Dorothy Crowfoot Hodgkin
(1910-94) – Nobel Prize-winning scientist
Dorothy Crowfoot Hodgkin grew up in Egypt and the Sudan and came to Somerville in 1928 to study Chemistry. In the fourth year of her degree she carried out a research project investigating the crystal structure of dimethyl thallium halides, which launched her career in crystallography. Hodgkin went on to doctoral study, returning to Oxford when Somerville offered her a research fellowship in Chemistry. She was appointed the college’s first Tutor in Chemistry in 1934.
During the Second World War, Hodgkin worked on solving the structure of penicillin, part of secret work to refine the use of antibiotics. She advanced the technique of X-ray crystallography to the point where she was able to use it to confirm the structure of vitamin B12. It was this part of her groundbreaking experimental work on protein crystallography that made her the sole recipient of the Nobel Prize for chemistry in 1964 (prompting the Daily Mail to run the headline ‘Oxford housewife wins Nobel’).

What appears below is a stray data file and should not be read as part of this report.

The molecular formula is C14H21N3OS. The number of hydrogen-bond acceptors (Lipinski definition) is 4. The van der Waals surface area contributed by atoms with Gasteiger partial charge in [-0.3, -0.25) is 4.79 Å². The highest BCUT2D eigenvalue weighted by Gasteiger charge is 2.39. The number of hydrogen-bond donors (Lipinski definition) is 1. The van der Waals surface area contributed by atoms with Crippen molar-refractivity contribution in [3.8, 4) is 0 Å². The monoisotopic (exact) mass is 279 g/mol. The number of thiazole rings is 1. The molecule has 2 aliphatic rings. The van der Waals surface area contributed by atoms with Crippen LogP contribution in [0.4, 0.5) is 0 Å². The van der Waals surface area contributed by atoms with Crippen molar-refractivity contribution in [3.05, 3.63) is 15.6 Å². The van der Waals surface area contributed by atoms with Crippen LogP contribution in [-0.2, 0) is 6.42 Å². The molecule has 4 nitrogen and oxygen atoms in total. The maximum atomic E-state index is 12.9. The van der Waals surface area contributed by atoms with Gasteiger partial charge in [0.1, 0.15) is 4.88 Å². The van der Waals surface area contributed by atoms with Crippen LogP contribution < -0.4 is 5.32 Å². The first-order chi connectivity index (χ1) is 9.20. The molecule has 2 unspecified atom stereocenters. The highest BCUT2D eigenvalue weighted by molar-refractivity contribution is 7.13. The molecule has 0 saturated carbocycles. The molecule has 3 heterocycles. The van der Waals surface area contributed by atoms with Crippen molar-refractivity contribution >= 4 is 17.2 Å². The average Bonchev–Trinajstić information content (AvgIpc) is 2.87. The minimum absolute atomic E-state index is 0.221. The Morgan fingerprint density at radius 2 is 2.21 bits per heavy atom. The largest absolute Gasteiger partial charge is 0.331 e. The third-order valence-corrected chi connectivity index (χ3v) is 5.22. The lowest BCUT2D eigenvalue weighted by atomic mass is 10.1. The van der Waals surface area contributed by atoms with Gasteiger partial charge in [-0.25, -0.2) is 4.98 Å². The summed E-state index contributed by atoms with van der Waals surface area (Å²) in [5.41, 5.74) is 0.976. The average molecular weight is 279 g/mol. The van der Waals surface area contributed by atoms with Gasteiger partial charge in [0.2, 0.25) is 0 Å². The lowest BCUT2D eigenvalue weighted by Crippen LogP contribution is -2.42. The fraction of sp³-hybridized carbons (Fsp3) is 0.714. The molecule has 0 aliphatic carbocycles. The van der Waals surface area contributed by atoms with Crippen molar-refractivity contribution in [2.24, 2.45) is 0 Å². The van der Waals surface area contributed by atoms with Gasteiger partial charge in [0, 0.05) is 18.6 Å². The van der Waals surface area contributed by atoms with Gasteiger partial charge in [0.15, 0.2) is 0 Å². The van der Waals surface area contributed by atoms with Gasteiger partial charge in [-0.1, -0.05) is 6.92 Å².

Hodgkin was elected a Fellow of the Royal Society in 1947. She received the Royal Medal in 1956 and the Order of Merit in 1965. She is the first (and so far, the only) British woman to win a Nobel prize for science. She is also the only woman to date to win the Copley medal, the Royal Society’s oldest and most prestigious award, given for outstanding achievements in research in any branch of science.
Following a successful fundraising campaign, Somerville has now established a five-year science fellowship in Hodgkin’s name, with the aim of supporting early career women scientists.
Did you know? While she was a tutor at Somerville, Hodgkin was the recipient of the first ever maternity pay in Oxford (arranged by then Principal, Helen Darbishire). She went on to use a large part of her Nobel Prize money to fund the establishment of Somerville’s nursery.